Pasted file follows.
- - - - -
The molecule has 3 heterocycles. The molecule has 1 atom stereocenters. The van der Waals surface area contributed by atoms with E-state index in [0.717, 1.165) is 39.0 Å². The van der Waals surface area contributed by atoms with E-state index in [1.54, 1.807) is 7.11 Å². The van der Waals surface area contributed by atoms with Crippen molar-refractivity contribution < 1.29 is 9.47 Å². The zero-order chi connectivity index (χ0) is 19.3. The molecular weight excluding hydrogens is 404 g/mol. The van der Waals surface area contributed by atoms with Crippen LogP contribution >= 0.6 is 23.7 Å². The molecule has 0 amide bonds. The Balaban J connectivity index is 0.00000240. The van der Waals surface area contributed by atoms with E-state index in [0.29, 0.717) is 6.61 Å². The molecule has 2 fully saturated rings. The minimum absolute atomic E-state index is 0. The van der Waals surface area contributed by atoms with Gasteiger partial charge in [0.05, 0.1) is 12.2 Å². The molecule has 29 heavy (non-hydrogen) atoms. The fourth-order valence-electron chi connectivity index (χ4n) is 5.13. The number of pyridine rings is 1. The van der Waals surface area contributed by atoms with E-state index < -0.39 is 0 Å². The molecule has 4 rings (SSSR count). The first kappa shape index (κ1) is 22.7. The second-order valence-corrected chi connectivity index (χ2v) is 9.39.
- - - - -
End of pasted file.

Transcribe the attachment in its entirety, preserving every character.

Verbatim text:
The molecule has 3 heterocycles. The molecule has 1 atom stereocenters. The van der Waals surface area contributed by atoms with E-state index in [0.717, 1.165) is 39.0 Å². The van der Waals surface area contributed by atoms with E-state index in [1.54, 1.807) is 7.11 Å². The van der Waals surface area contributed by atoms with Crippen molar-refractivity contribution < 1.29 is 9.47 Å². The zero-order chi connectivity index (χ0) is 19.3. The molecular weight excluding hydrogens is 404 g/mol. The van der Waals surface area contributed by atoms with Crippen LogP contribution >= 0.6 is 23.7 Å². The molecule has 0 amide bonds. The Balaban J connectivity index is 0.00000240. The van der Waals surface area contributed by atoms with E-state index in [0.29, 0.717) is 6.61 Å². The molecule has 2 fully saturated rings. The minimum absolute atomic E-state index is 0. The van der Waals surface area contributed by atoms with Gasteiger partial charge in [0.05, 0.1) is 12.2 Å². The molecule has 29 heavy (non-hydrogen) atoms. The fourth-order valence-electron chi connectivity index (χ4n) is 5.13. The number of pyridine rings is 1. The van der Waals surface area contributed by atoms with E-state index < -0.39 is 0 Å². The molecule has 4 rings (SSSR count). The first kappa shape index (κ1) is 22.7. The second-order valence-corrected chi connectivity index (χ2v) is 9.39.